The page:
Louis Armand

Lit-Mag #40 – Expatriations:  The expat edition

Four Poems

Goethe in Venice

Strange the things that happen out of
the blue. A roof-tile plunging, its graceless
ricochet. Why strange?
talk fills the arcades
vying with abstraction for a vacant place.
the lido at midday, vaporettos,
rubbish piled on the shore. Sleep
comes garlanded in sedatives, rewinding
the brain’s unwitting documentary.
Indescribable rattlings and scrapings.

Years pass. Lying awake one april night
amazed, you calculate the odds,
each wrong step confronted with a
sense of ending. it has no name.
expecting any day now to find a skull
on a beach to enlighten us.
Others also. In the ingenuous photograph
they are all still smiling, as though
they’d simply misplaced something
that sooner or later is bound to turn up.

Santa Maria dei Monte

Broken ground, potshards, a grid plan worked out
with austere lengths of measuring-tape arrayed across
a muddy complexity. What’s known? A theme
emerges, develops, suffers its dénouement each time
we go beyond the surface of the problem.
“A lifetime seeking to take the tail into one’s mouth.”
Men and women lived here once, staked their
fortune on a landscape of degraded artefacts. Their
ceremony was merely a ceremony, like their god,
their sex, their system of economy: the wrested meeting point
of provenance and things acquired by accident.
How would they have imagined us to be? Sifting
their bone-ash: old television shapes wrestle
in the stalking house at the end of the mind. each
conjunction, each fragment leads us further and further
astray – who can say if we will ever complete the task or know
what its purpose was meant to be?

Une danseuse ne pleure pas sur scène

In the herebefore, playing to dismantled houses:
the Bora in Trieste, mist in Venice, in sienna
rain. i go down to the beach and watch
seagulls, empty bottles washed up and empty
messages inside. the desire of others for mass
communication. And have the fittest survived?
We rehearsed our grudge on the long dreary
mid-winter ride to Far Rockaway, refining and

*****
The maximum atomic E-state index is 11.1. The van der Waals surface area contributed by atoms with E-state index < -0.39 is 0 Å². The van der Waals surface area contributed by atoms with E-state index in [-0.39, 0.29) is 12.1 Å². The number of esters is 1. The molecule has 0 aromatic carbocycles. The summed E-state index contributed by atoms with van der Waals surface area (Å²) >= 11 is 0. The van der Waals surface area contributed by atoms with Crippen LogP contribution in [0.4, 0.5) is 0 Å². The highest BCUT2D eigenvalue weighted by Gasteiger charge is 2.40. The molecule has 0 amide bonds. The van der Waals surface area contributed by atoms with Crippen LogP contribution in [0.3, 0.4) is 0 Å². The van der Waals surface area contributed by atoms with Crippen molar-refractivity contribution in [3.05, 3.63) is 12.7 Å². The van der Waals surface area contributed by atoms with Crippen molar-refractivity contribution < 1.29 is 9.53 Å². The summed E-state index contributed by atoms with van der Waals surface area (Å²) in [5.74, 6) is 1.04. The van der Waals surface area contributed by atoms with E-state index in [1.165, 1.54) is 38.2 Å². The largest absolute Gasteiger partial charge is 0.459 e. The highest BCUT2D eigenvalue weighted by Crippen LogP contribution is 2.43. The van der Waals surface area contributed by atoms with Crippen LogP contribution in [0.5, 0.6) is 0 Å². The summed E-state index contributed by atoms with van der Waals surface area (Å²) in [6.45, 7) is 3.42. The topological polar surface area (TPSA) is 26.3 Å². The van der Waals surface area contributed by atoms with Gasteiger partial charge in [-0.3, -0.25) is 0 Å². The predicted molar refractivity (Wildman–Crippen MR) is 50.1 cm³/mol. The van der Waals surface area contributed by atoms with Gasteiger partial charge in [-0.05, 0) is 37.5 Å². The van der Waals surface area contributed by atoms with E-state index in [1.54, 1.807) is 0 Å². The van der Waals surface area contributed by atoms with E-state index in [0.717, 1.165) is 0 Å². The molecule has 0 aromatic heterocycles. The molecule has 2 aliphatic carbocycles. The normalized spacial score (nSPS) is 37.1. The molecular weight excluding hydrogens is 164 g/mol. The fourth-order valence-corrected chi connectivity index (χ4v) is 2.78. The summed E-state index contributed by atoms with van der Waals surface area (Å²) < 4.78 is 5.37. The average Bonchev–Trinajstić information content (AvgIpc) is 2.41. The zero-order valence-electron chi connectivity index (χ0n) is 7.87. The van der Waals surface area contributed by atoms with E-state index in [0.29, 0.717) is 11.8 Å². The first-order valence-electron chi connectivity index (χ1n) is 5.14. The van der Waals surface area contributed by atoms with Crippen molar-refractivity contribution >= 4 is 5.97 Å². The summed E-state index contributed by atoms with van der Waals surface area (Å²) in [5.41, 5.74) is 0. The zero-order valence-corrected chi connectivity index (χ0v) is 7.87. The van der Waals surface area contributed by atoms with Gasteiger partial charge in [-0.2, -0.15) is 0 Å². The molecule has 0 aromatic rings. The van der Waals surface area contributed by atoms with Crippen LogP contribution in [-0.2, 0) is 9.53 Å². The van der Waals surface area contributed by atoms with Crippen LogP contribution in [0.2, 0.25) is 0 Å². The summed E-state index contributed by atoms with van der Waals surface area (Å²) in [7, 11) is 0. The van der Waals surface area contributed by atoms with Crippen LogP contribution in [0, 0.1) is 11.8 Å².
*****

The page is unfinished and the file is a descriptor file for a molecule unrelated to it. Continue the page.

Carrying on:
paring down. “Man is not born free or good.”
So you say. Shedding the years of unreality –
untidy, inefficient, obscure years performing our
one safe act under cover of publicity. A blank
slate of sky behind glass and the sublime and
idiotic crowd turned to face us. Crab eyes glittering
under ledges; a carcass washed up on the last tide.

On Henrik Galeen’s Student of Prague

The aliens had just invaded, it was the soundtrack
from Les Misérables. We were leaving the airport,

wind full of sub-zero static. A woman with black
and white skin in the shadow of the moon, reappears

from a John Cassavetes film or reminds of Hapsburgs
and Mitteleuropa. It is in the nature of mirrors

to strike a bargain before the fact, without witnesses.
Last night I dreamt about you, you were completely

real – grasping at the idea you lived and that it was
necessary. Cried, then, at the first star above the roof-

tops to fade. It was that very same Étoile of the
unknown soldier, the Star Hotel, where I’m sitting

and writing this because it’s cheaper with better rooms.
Outside, floodlights over the sidings and freight yards,

a suit coat hanging on a wire fence in rain. Dreaming
of a cellist in a charcoal blouse, bruised inner thighs –

saying it was found out “from consciousness,” being
seen, heard, felt, smelt or tasted. Or staring and

listening in a bed in nowhere. Is it easier being dead
for a reason? Memory by imagined navigation.

Their eyes were open like ours, it was impossible to tell.
Reversing the roles. Behind everything a simple

yet remote promise hangs. It is a ghostly music we are
always waiting to be soothed by, that never comes.

Matvei Yankelevich